Interdecile Ratios

Interdecile ratios are another method available to measure income inequality. Interdecile ratios compare the disposable income between different income groups. There are three Interdecile ratios used; the first compares income in the highest income decile to that in the lowest and it is called the P90/P10 ratio. The ratio of those in the highest decile to those in the median income decile is the P90/P50 ratio. The final Interdecile ratio used is the P50/P10 which gives the ratio of the median deciles’ disposable income against those in the lowest decile.

The most current Interdecile figures available at present are from 2009.  These figures revealed Ireland had a P90/P10 ratio of 3.702 which implies the highest earners had disposable income 3.702 times more than those in the lowest income decile. The P90/P50 ratio for Ireland in the late 2000’s was 1.882 meaning the individuals in the highest income decile had 1.882 times the disposable income of their counterparts in the median decile. Both of the above ratios were below the OECD average; however the P50/P10 ratio of 2.182 was above the OECD average of 2.114.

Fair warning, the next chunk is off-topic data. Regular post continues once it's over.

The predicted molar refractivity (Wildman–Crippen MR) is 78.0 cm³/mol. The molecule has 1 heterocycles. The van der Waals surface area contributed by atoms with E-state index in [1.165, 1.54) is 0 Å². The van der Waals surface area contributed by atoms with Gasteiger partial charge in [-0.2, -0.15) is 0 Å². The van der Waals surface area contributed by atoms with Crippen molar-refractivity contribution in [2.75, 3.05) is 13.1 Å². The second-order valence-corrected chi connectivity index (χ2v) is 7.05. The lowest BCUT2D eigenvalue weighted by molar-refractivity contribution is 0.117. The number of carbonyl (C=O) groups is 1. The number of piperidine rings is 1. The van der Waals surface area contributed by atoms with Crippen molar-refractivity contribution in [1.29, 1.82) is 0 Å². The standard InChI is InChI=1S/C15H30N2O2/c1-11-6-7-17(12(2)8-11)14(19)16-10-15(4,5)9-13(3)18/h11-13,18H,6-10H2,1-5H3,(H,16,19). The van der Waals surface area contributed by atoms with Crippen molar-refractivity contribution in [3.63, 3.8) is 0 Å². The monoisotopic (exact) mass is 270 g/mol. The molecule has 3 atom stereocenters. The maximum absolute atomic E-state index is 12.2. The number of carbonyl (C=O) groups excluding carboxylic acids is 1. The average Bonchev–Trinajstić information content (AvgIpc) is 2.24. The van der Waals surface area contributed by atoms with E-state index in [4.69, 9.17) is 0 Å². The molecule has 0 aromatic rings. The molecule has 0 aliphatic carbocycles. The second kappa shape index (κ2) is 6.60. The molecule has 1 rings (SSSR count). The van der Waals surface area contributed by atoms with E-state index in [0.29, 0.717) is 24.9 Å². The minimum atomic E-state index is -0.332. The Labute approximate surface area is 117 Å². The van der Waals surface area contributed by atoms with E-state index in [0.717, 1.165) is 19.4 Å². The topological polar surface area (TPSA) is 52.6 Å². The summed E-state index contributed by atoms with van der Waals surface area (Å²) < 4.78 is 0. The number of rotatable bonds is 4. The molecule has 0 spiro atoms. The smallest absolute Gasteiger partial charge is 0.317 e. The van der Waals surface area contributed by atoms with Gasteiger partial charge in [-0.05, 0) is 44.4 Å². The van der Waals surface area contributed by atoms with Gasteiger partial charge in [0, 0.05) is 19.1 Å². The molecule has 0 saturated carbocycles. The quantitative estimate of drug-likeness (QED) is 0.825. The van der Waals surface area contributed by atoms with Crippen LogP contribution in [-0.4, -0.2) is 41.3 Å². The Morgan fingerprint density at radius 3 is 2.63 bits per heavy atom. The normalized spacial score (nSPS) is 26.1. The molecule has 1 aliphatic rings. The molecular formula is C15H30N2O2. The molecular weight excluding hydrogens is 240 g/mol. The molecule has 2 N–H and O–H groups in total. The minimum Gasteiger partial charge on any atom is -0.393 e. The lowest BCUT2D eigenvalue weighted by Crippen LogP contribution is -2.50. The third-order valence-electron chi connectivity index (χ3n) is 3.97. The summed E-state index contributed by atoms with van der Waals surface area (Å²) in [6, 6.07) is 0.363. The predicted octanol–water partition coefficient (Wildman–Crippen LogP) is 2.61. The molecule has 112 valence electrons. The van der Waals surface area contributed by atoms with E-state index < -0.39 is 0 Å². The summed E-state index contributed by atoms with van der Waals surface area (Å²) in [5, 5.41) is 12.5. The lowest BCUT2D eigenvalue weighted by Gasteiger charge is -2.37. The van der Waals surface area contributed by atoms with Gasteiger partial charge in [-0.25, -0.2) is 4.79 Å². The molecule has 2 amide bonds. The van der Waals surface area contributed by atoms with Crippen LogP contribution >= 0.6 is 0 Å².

Income Quintile Share Ratio

The income quintile share ratio is a ratio of the average equivalised income received by the 20% of persons with the highest income (top quintile) compared to the average equivalised income received by the 20% of persons with the lowest income (bottom quintile). It is known as the S80/S20 ratio, the higher the ratio value the greater the inequality.4 The 2010 figure for Ireland of 4.9 remained unchanged in 2011.

The average quintile share ratio of the 27 EU countries in 2010 and 2011 was 5.0 and 5.1 respectively. Ireland was below the average in both years.